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Monday, June 22, 2015

Ode to Jerr-Dans


If you’re an ordinary motorist who needed a flat changed or a battery jumped, the call to AAA for help probably was answered by a fellow in a specially outfitted car, or a tow truck. If you’re an exhibitor at an art show and the van lets you down coming or going,  you tell the AAA operator to send a Jerr-Dan because your vehicle weighs eight or nine thousand pounds, is extended, and is going nowhere on the end of a hook.

Over the weekend Emily helped Linda at the Worthington Art Festival, a suburb north of Columbus, Ohio. On the way to the motel after setting up Linda realized her van was not shifting properly. She left it at the motel for the weekend, and she and Emily hitched to the show with fellow exhibitors. She drove in to the show on Sunday, they packed up Sunday night, and Linda called Triple A. She asked them to be there at seven; they arrived about ten.

The driver put her van on the Jerr-Dan and drove the two of them two hundred miles back to Columbiana. He put them down at Linda’s mechanic’s garage, they hitched another ride to her house at two a.m., and all ended well with a new transmission line.

It was Emily’s first Jerr-Dan adventure, and she asked me about some of my more memorable Jerr-Dan moments. In truth, I only came home on a Jerr-Dan once, but did have a ride on a Jerr-Dan to a garage that replaced my radiator on the way to a show.

I have seen exhibitors arrive at a show on a Jerr-Dan, unload their van and send it on to a garage for repairs while they put on their show. That probably sums up the fortitude of every exhibitor I know. The show always goes on.

Ann and I had a Jerr-Dan angel pull up behind us, on Interstate 84 in the Catskills in New York State. We were leaving the New Paltz spring show some Memorial Day Monday. It was still very light out. I was passing a semi on a two lane section when there was an explosion and a tire blew at seventy miles an hour. The noise confused Ann, but I knew, and quit passing the truck and got to the berm when the truck was clear. “Blew a tire,” I told her, and got out to assess the damage.

I was on the phone with AAA shortly, and the operator told me it would be several hours; we were in a very isolated piece of upstate New York just for starters, and it was the holiday weekend. Just then a Jerr-Dan pulled in behind us. “Never mind,” I told the operator. “He’s here already.”

An elderly fellow climbed down, we unloaded the van to the extent of accessing the spare. He changed the tire, we reloaded the van and I asked him how much I owed him. “Nothing, m’am,” he assured me. He was retired and spent his spare time cruising the interstate in his Jerr-Dan, looking out for trouble to fix.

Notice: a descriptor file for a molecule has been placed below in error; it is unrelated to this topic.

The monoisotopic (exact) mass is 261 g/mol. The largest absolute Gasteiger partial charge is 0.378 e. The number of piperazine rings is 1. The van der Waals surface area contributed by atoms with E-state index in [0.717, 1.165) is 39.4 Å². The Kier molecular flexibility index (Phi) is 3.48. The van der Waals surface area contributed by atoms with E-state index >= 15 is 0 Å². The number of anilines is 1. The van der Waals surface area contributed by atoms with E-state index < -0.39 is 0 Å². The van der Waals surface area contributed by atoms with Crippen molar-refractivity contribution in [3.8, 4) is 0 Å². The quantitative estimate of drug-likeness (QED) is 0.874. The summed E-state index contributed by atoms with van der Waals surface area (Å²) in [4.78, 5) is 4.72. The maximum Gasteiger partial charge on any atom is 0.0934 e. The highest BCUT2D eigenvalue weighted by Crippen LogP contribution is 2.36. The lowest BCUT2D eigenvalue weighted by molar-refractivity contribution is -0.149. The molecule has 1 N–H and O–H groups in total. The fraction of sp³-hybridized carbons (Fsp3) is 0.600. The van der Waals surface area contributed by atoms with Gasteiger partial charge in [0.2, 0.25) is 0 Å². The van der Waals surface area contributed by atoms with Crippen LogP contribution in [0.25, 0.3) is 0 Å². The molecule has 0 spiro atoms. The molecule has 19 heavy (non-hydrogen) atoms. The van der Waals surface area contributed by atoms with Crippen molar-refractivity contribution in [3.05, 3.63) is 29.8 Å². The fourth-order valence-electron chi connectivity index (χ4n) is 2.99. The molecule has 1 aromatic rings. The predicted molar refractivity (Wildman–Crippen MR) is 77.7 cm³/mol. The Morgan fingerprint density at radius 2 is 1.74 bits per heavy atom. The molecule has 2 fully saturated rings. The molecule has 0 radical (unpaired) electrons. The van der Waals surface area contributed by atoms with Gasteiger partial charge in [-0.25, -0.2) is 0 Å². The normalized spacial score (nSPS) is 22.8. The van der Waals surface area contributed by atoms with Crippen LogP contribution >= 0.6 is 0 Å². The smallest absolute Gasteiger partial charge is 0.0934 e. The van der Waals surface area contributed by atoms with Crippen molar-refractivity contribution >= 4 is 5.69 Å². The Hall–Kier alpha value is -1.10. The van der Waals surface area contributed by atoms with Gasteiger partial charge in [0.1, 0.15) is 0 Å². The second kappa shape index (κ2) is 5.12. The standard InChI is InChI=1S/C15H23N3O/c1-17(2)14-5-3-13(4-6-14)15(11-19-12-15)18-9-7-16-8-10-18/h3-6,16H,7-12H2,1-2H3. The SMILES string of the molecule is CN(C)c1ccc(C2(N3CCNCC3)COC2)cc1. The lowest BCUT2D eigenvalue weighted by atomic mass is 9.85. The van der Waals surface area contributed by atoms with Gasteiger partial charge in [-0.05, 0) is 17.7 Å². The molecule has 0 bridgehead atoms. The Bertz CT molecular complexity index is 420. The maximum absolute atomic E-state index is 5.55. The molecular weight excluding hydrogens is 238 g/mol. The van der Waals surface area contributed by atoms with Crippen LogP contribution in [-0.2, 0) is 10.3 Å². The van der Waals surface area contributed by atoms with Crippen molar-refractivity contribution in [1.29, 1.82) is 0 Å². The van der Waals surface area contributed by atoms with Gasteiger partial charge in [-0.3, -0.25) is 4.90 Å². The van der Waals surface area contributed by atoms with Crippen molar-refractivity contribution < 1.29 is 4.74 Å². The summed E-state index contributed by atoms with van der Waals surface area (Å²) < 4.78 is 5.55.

Ann came round the back with a tin of her oatmeal cookies and insisted he take a couple. He did, ate one, reached back in the can for a couple more, and then said, “Now, I’m going to follow you girls to the next exit and I want you to pull into the service station there. That spare tire is low; I’ll fill it up and check all your tires and send you along. I’ll need to charge you a couple more cookies.”


22 comments:

  1. That's the kind of tow truck that's helped us out, didn't know there was any other kind. Couple of cookies sounds good.

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  2. LOVE the cookie story. And a man who looks for trouble to help out with.

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  3. Hari OM
    will work for crumbs, huh? What a delightful reminiscence... though I admit I had to look up 'jerr-dan'! Quite the bit of 'heavy plant'... vroom vroom. &*> YAM xx

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  4. How about that...a highway angel.

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  5. That is a story that should be on the 6 o'clock news...but never will.

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  6. A hero is what you met. What a nice man.

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  7. That was sweet with that man offering his services like that for "just" a few cookies. I don't think I have ever seen a Jerr-Dan or had something towed by it, seems like an adventure!

    betty

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  8. What a stroke of luck to have him right there just when you needed help, and to have him work for cookies!